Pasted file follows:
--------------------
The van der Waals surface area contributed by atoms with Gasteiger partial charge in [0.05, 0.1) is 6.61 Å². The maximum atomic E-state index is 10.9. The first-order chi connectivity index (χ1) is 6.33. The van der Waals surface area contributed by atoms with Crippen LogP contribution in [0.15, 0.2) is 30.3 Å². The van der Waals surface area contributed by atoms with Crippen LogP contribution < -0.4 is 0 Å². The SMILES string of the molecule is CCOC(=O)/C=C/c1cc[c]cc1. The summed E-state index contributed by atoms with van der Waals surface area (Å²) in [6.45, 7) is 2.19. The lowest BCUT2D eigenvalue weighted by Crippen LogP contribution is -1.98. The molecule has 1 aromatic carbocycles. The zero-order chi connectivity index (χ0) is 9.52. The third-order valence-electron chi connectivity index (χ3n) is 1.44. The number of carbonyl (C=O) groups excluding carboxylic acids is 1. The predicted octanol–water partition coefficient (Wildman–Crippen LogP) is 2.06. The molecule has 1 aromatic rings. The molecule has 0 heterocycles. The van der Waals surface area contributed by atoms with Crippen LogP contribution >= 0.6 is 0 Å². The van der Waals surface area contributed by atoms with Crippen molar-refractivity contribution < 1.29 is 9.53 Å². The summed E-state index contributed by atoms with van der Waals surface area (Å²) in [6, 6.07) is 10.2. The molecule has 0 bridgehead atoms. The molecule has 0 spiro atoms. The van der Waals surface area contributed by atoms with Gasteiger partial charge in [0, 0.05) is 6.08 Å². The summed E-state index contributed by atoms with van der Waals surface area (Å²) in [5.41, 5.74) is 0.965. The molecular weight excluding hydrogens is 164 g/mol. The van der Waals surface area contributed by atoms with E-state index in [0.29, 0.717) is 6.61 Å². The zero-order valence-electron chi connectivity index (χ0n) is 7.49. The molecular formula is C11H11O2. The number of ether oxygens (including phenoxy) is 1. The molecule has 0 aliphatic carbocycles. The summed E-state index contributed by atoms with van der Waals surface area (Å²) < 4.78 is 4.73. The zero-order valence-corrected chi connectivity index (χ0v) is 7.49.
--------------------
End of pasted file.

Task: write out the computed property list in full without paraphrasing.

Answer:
The van der Waals surface area contributed by atoms with Gasteiger partial charge in [0.05, 0.1) is 6.61 Å². The maximum atomic E-state index is 10.9. The first-order chi connectivity index (χ1) is 6.33. The van der Waals surface area contributed by atoms with Crippen LogP contribution in [0.15, 0.2) is 30.3 Å². The van der Waals surface area contributed by atoms with Crippen LogP contribution < -0.4 is 0 Å². The SMILES string of the molecule is CCOC(=O)/C=C/c1cc[c]cc1. The summed E-state index contributed by atoms with van der Waals surface area (Å²) in [6.45, 7) is 2.19. The lowest BCUT2D eigenvalue weighted by Crippen LogP contribution is -1.98. The molecule has 1 aromatic carbocycles. The zero-order chi connectivity index (χ0) is 9.52. The third-order valence-electron chi connectivity index (χ3n) is 1.44. The number of carbonyl (C=O) groups excluding carboxylic acids is 1. The predicted octanol–water partition coefficient (Wildman–Crippen LogP) is 2.06. The molecule has 1 aromatic rings. The molecule has 0 heterocycles. The van der Waals surface area contributed by atoms with Crippen LogP contribution >= 0.6 is 0 Å². The van der Waals surface area contributed by atoms with Crippen molar-refractivity contribution < 1.29 is 9.53 Å². The summed E-state index contributed by atoms with van der Waals surface area (Å²) in [6, 6.07) is 10.2. The molecule has 0 bridgehead atoms. The molecule has 0 spiro atoms. The van der Waals surface area contributed by atoms with Gasteiger partial charge in [0, 0.05) is 6.08 Å². The summed E-state index contributed by atoms with van der Waals surface area (Å²) in [5.41, 5.74) is 0.965. The molecular weight excluding hydrogens is 164 g/mol. The van der Waals surface area contributed by atoms with E-state index in [0.29, 0.717) is 6.61 Å². The zero-order valence-electron chi connectivity index (χ0n) is 7.49. The molecular formula is C11H11O2. The number of ether oxygens (including phenoxy) is 1. The molecule has 0 aliphatic carbocycles. The summed E-state index contributed by atoms with van der Waals surface area (Å²) < 4.78 is 4.73. The zero-order valence-corrected chi connectivity index (χ0v) is 7.49.